Another possible idea would be to use antioxidants that target mitochondria. These substances can stop harmful chemicals made by mitochondria, which can damage cells and maybe slow down aging.

Also, scientists are studying stem cells for mitochondrial rejuvenation.

Anti-aging pills based on mitochondrial rejuvenation?
Different ways and protective mechanisms of mesenchymal stem cell mitochondrial transfer to damaged cells. Pathways by which healthy mitochondria are transferred from stem cells to mitochondrial dysfunction receptor cells include TNT formation, release of extracellular vesicles, and mitochondrial extrusion. Exosomes may transfer organelle fragments (such as protein complexes of mitochondrial electron transfer chains), mtDNA and ribosomes. Miro, mitochondrial Rho-GTPase1; TNT, tunneling nanotube; Drp 1, dynamin-related protein 1. Description Credit: NLM; Image Credit:

Stem cells can make more of themselves and turn into different types of cells, and their mitochondria seem to work better than those in other cells. So, treatments that involve putting stem cells or their mitochondria into older tissues and organs might make them younger again.

These are just a few examples of what researchers are looking into to rejuvenate mitochondria. Even though we’re still early in this research, the future of anti-aging treatments looks bright with these ideas.

The future of anti-aging pills

Indeed, the outlook for anti-aging treatments focusing on mitochondria appears promising. For example, research indicates that using substances like Coenzyme Q10, an antioxidant supporting mitochondrial function, can enhance the health and lifespan of mice.

Short-term plasticity in the motor cortex was not affected by age or CoQ10 supplementation. (a) Paired pulse ratios (PPRs) at various stimulus intervals (25, 50, 100, 200, and 500 ms) were comparable in the M1 region (young adult, n = 14 slices from 5 mice; middle-aged, n = 27 slices from 9 mice) and the M2 region (young adult, n = 9 slices from 4 mice; middle-aged, n = 24 slices from 10 mice; no significant difference by age). (b) CoQ10 supplementation did not alter the PPRs in the M1 or M2 regions of middle-aged mice compared to those of the age-matched controls (M1: middle-aged + CoQ10, n = 8 slices from 4 mice; middle-aged, n = 27 slices from 9 mice; M2: middle-aged + CoQ10, n = 12 slices from 5 mice; middle-aged, n = 24 slices from 10 mice; no significant differences with supplementation). The middle-aged control data in (b) are identical to those in (a). Values are expressed as the mean ± SEM of independent experimental groups. Statistical analyses were performed using two-way repeated-measures ANOVA. Description/Image Credit:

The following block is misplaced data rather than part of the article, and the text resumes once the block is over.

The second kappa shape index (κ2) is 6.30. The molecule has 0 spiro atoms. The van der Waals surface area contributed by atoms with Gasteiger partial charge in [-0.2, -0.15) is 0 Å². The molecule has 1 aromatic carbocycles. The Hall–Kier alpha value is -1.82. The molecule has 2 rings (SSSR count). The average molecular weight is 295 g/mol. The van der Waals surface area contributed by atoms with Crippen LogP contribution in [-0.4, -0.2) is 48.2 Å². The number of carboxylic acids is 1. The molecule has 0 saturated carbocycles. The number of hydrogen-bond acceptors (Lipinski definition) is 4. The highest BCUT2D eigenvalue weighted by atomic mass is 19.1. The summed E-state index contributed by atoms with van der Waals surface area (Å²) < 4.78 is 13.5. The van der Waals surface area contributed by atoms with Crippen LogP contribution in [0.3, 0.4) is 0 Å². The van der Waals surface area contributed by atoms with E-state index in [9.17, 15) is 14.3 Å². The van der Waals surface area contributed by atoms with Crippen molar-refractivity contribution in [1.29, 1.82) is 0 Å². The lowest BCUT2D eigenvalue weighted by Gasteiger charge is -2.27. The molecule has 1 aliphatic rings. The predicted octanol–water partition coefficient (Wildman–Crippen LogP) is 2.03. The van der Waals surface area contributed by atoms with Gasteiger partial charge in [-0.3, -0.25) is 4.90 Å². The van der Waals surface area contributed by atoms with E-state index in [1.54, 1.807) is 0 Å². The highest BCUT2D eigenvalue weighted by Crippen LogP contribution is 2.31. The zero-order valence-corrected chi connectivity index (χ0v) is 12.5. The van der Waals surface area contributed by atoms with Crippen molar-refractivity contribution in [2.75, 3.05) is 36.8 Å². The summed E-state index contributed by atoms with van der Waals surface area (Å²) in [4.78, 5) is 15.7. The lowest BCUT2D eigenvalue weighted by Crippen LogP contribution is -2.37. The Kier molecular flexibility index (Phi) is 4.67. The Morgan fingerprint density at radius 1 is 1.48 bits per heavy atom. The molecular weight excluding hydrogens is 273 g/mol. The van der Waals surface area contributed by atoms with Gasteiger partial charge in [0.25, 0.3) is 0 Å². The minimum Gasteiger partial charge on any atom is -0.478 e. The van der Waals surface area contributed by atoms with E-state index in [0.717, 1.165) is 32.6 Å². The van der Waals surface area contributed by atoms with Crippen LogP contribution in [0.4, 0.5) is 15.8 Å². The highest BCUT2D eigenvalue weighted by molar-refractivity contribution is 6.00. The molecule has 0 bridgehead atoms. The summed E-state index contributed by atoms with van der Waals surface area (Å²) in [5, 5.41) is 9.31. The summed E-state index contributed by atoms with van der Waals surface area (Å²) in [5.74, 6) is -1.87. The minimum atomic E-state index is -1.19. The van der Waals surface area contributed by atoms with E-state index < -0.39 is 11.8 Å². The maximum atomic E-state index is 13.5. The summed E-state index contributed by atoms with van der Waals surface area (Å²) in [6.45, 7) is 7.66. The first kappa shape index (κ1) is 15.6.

Similarly, trials involving humans and supplements like Nicotinamide Riboside, a precursor of NAD+ crucial for mitochondrial energy production, have displayed potential advantages in bolstering mitochondrial health and decelerating aging.

Anti-aging pills based on mitochondrial rejuvenation?
NR promotes muscle satellite cell differentiation in the twins from the BMI-discordant pairs. (A) Muscle gene expression level of satellite cell marker PAX7 before versus after NR (n = 9 twin pairs/18 individuals). (B) Immunostaining of PAX7+ satellite cells in muscle cryosections before versus after NR in one representative study participant. PAX7 (red, satellite cells); Hoechst (blue, nuclei). Scale bars, 10 μm. (C) Muscle PAX7+ satellite cell quantification before versus after NR (n = 10 twin pairs/20 individuals). (D to G) Ratios of PAX7/MYOG (D), PAX3/MYOG (E), MYF5/MYOD (F), and MYMK/MYOD (G) mRNA expression in myoblasts before versus after NR (n = 3 twin pairs/6 individuals). Y axis is on a logarithmic scale. PAX3, paired box 3; MYF5, myogenic factor 5. Lines connect the pre- and post-values of each individual, with black denoting the leaner and red denoting the heavier cotwins. Fold change indicates the mean of the post-NR value divided by the pre-NR value. P values were calculated using paired Wilcoxon signed-rank test. Description/Image Credit:

In addition, technological advancements, such as the creation of nanocarriers for targeted delivery of drugs to mitochondria, are opening doors to more efficient therapies. These innovations have the potential to refine the precision and effectiveness of anti-aging treatments, offering hope not only for slowing down aging but even potentially reversing it.